Dashing Diesels – The Workhorses of Metro-North

While the good majority of service on Metro-North is operated by Electric Multiple Unit cars, the railroad’s dashing diesels handle the rest of the load – largely in the unelectrified territories of the Upper Hudson Line, Upper Harlem Line, and the Danbury and Waterbury Branches. West of Hudson service, operated by New Jersey Transit, is also dieselized, carrying passengers through New Jersey and into New York’s Orange and Rockland counties. Arguably, it is this diesel territory that is likely considered Metro-North’s most beautiful. Spots like Port Jervis’s Moodna Viaduct, views of the Hudson Line from the Bear Mountain Bridge, and the Harlem Line’s Ice Pond all fall into this category.

Here’s a photo gallery of some of Metro-North’s dynamic and dashing diesels, most of which were captured within the past few weeks (although a few are favorites from last year) on the Harlem, Hudson, and Port Jervis Lines of Metro-North. Enjoy!

(more…)

Read More

Cass Gilbert’s Griffins

After visiting enough historical railroad stations (or by reading this blog) it doesn’t take too long to get accustomed to the decorative symbols enmeshed within the architecture. A set of symbols, like the caduceus and the winged wheel, are all associated with transportation, and can be found on stations near and far – especially those designed in the Beaux Arts style. Many of these stem from the Roman deity Mercury – the swift messenger god that became associated with transportation, always depicted wearing a winged cap and a with caduceus in hand. Also common is the winged wheel, representative of both Mercury and speed, which has represented transportation beyond railroads. The auto industry has made use of the symbol, and it can even be found in use today as the logo of the Detroit Red Wings. Other symbols, like the eagle, are representations of American patriotism. And for all those New York Central fans, the acorns and oak leaves symbolic of the Vanderbilt clan can be found within the railroad’s most notable stations.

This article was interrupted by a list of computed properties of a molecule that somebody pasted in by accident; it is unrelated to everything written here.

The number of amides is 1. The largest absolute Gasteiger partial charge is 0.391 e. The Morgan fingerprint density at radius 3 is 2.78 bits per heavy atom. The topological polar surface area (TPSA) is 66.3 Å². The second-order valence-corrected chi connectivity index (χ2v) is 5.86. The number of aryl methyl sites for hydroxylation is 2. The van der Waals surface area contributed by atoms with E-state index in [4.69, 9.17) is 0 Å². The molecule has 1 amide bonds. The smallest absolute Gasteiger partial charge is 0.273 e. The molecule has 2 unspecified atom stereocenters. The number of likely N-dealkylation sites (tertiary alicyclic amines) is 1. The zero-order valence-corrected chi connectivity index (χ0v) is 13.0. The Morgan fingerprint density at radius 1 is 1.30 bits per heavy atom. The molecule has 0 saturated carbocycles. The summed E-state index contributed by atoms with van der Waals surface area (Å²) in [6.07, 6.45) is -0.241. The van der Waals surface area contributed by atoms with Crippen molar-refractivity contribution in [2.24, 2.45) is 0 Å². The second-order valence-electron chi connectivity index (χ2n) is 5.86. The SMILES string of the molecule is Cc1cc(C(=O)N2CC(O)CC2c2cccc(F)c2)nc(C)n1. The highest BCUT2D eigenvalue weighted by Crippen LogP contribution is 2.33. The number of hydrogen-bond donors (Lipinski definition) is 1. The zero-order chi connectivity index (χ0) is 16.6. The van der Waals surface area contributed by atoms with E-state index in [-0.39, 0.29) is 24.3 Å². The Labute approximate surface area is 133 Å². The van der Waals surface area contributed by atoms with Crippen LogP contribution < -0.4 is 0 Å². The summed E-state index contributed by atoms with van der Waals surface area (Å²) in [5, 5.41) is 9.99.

A – Winged cap and caduceus, both symbols of Mercury, god of transportation, New York Central station, Bronxville
B – Winged wheel, transportation and speed, New York Central building
C – Caduceus and horn of plenty, symbol of Mercury, and of prosperity, Michigan Central Station, Detroit
D – Eagle, representing American patriotism, Utica Union Station
E – Acorns, adopted crest of the Vanderbilt family, New York Central station, Yonkers
F – Mercury, Roman god of transportation, Grand Central Terminal

On one Metro-North station, however, you’ll find a particular symbol that isn’t quite common in rail stations – the griffin. Griffins are the mythological hybrid of the lion and the eagle, depicted with a lion’s body and an eagle’s head. Besides being the venerable king of beasts, as the lion was generally regarded as the king of animals and the eagle as the king of birds, the griffin guarded treasure and wealth. Architect Cass Gilbert incorporated the symbol into several of his designs, including New Haven Union Station, and the West Street Building in Manhattan, which was used as an office building by the Delaware, Lackawanna and Western Railroad. Many men amassed fortunes in the railroading business, and these griffins became the symbolic guardians of this wealth.

The West Street Building, circa 1912
The West Street Building, now usually called 90 West Street, once towered over lower Manhattan, circa 1912

Though Cass Gilbert is usually remembered as the designer of New York City’s first skyscrapers, his elaborate portfolio consisted of museums, state capitol buildings, courts, libraries, and even train stations. Gilbert’s most notable station is New Haven’s Union station, which opened in 1920 and replaced an earlier station destroyed by fire. For a Beaux Arts design, the station’s exterior is really rather plain, but the inner waiting room and ticket windows are undoubtedly beautiful. Over-exaggerated embellishments are few, though observant viewers can spot griffins on the wall in the office section of the station.